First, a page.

The only bad thing about this trip was that it ended too soon. Just as we adjusted to the jet lag (14-hour time change for me!), and really began feeling like we were getting to know this beautiful country, it was time to fly home.

From start to finish, it was an amazing experience. I’m only starting to mentally unpack all I saw and learned and felt, partly the consequence of coming back and jumping back into my life here.

After trips like this, things are never really quite the same again – they’ve changed because you change, usually for the better, or so I like to think. Moving into 2020, I’m excited to learn more about how this unexpected journey changed me and how I see the world.

Smart Women Write about 2020

Dear Readers,

Welcome to a new decade! To celebrate this transition, we are looking back on 2019 and sharing our hopes and goals for 2020. We’ve enjoyed writing for you this year, and look forward to continue thinking together about career transitions, the pursuit of health, teaching, parenting … and how writing overlaps with all of these.

Warmly,

SWW

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2019 Reflection

Angela: I learned how to switch my focus from global to local through my work with the Fort Negley Descendants Project. This saved me from burnout and helped me to use my skills as a historian and digital humanist make a positive difference in my community. I also facilitated a huge number of deserving projects through the Mellon Collaboration Grants at work, published an article, and developed process-based goals for regular writing and exercise.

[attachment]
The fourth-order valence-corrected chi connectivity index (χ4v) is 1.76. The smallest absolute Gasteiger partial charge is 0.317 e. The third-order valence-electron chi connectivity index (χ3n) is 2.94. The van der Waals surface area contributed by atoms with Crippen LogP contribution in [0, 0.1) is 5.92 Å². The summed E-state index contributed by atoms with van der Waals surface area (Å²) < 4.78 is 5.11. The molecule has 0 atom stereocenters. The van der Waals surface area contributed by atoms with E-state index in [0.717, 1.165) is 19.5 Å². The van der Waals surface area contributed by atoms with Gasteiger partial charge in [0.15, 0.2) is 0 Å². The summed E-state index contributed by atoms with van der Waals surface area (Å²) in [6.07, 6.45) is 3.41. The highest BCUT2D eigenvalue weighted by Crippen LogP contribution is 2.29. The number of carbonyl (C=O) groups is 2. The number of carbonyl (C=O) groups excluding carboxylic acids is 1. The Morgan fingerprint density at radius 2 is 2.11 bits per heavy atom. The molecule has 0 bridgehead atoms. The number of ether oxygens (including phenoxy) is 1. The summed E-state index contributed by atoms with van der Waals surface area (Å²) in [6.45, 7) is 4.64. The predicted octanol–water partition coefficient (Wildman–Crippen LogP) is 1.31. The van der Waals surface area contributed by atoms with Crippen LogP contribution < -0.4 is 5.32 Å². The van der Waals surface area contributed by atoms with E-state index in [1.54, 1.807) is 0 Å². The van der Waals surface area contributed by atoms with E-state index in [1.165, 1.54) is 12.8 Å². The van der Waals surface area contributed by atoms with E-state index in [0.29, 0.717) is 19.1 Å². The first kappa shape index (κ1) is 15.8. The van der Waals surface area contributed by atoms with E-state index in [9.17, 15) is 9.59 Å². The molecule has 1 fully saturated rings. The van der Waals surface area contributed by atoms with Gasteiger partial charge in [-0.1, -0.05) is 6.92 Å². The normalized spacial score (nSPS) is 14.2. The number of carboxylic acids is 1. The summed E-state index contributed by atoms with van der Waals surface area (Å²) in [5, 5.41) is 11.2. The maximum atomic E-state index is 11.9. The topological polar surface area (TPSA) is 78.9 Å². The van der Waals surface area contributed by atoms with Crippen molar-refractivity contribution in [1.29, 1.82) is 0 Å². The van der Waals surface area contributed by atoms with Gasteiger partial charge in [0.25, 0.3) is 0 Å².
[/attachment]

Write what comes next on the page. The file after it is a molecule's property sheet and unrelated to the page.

Lynn: 2019 was filled with some unexpected challenges and because of that I became good at finding silver linings this year. I traveled, I turned 40, I read amazing books, and I spent quality time with friends and family.  There was a lot to complain about, but even more to be thankful for. All in all, it was a good year.

Raquelle: I felt energized by the relationships I created with students. I also published two academic articles on topics from or inspired by my dissertation, and it felt satisfying to get that work out there. I’ve also had some healthy emotional shifts in the way I hold the job search, and am feeling excited to see how the next chapter of my career-life unfolds. This summer I got to travel a lot — and I also celebrated turning 30 with a trip to Mexico City, which sparked my desire to keep pursuing language learning!  

Tanya: While I’ve been seeing a lot of commentary online about 2019 not being a great year, I don’t think mine was half-bad. I turned 40, got to make the trip to NYC that I wanted to have to celebrate, and won an award for my book manuscript. I also finished out the year with a trip to Taiwan as part of a teacher delegation (more on that soon).

Our Hopes for 2020

Angela: I hope that I can figure out the right balance between my work and my life while keeping up with the research that interests me

Lynn: 2020 is shaping up to be another challenging year, health-wise, but it also offers hope for new opportunities and experiences.  My hope is to heal, to run a road race, and to travel.

Raquelle: To find a way to contribute to my local and global community that allows me to think deeply and to use my strengths and skills as a humanist, mentor, reader, and writer. 

Tanya: I hope 2020 will be the year I finally get a book contract and get my book revisions to the publisher. I don’t expect the book to come out in 2020, but these steps will feel like major milestones after so long. I also hope to continue in my wellness habits that I began working on this year. Beyond that, I’d say world peace, but I’ll settle for seeing some good progress on the UN’s Sustainable Development Goals.

 

Personal Goals for 2020

Angela: Maintain regular exercise and writing while undergoing a job transition

Lynn: Make art and continue seeing silver linings

Raquelle: Continue pursuing a healthy life/work balance that allows me to exercise, meditate, and work in a way that doesn’t feel like each of those activities are so separate

Tanya: Breathe more. Balance better.

 

Professional Goals for 2020

Angela: The grant I’m working on comes to an end this summer, so my goal is to figure out my career while keeping a toe in the exciting research part of academia. I want to work in academic administration and will be working hard to do my research and figure out the best fit.